Many ER residents have found themselves justifying an admission of an acute or decompensated heart failure patient to a skeptical admitting resident. For better or worse, the skepticism is not without reason; an initial ED admission diagnosis of AHF (acute heart failure) in ED is discordant from final discharge diagnosis in about one out of four cases. But finding that one test to definitively diagnose AHF remains allusive. A recent meta-analysis in Academic Emergency Medicine found fairly unimpressive LR’s of the most common testing modalities for AHF. Take a look at these numbers:
Signs of fluid overload on CXR: +LR 4.8-6.5
B-lines on bedside lung ultrasound: +LR 7.4 and -LR 0.16.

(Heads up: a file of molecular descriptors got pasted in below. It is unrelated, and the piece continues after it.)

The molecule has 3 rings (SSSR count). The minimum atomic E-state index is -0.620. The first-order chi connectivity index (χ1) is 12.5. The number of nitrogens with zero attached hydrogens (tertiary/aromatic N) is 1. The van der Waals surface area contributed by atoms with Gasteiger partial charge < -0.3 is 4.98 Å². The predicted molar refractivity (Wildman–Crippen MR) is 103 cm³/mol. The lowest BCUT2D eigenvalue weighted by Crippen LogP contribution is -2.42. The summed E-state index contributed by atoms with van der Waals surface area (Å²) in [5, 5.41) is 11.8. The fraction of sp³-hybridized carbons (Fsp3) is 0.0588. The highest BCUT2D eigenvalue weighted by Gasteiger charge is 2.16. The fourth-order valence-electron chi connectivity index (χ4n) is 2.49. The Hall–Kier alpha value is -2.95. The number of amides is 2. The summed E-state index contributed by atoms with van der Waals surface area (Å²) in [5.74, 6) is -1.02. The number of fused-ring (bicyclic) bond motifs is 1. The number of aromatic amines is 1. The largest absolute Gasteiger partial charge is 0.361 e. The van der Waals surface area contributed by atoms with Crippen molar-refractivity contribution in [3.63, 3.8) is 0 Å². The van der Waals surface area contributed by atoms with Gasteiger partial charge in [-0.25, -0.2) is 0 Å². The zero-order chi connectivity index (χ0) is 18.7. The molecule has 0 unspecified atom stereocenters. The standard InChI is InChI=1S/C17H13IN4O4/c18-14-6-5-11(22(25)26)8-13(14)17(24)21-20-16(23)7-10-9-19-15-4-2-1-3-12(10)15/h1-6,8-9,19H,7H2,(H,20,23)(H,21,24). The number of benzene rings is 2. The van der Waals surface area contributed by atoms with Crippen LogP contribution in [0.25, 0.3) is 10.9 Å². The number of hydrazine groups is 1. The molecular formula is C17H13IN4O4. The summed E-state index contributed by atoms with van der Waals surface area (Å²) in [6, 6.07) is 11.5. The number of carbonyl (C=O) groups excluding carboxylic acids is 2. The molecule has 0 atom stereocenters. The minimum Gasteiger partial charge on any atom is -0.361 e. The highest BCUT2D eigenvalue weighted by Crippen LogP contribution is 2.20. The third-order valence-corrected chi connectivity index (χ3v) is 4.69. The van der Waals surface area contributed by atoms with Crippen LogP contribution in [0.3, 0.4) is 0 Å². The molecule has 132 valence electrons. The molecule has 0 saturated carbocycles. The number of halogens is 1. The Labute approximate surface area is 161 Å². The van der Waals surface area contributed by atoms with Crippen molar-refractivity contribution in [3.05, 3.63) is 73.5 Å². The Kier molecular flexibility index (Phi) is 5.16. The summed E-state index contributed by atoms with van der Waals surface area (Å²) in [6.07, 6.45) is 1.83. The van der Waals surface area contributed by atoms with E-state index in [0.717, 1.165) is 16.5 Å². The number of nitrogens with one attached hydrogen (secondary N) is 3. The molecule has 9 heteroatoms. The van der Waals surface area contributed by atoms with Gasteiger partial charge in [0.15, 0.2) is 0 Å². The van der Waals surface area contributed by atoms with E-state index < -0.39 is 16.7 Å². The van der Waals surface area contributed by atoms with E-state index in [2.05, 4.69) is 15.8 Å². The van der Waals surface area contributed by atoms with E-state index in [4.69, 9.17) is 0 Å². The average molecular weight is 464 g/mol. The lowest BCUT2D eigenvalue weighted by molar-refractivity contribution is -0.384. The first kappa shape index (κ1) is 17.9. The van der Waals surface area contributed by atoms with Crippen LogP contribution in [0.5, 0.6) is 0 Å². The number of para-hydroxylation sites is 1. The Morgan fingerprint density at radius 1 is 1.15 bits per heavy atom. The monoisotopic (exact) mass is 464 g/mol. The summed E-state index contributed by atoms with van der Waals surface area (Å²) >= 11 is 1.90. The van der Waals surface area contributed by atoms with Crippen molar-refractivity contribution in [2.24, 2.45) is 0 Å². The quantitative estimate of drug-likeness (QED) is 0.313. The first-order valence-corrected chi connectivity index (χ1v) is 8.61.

S3 on auscultation: +LR 4.0
BNPs <100: -LR 0.1
BNPs >500:+LR 4-9
So while a negative BNP is helpful in excluding AHF, and a lung soon is (mildly) helpful in making the diagnosis, the likelihood ratio of any of these tests individually is not great.
Martindale J, et al. “Diagnosing Acute Heart Failure in the Emergency Department: A Systematic Review and Meta-analysis” Academic Emergency Medicine. 2016;23:223–24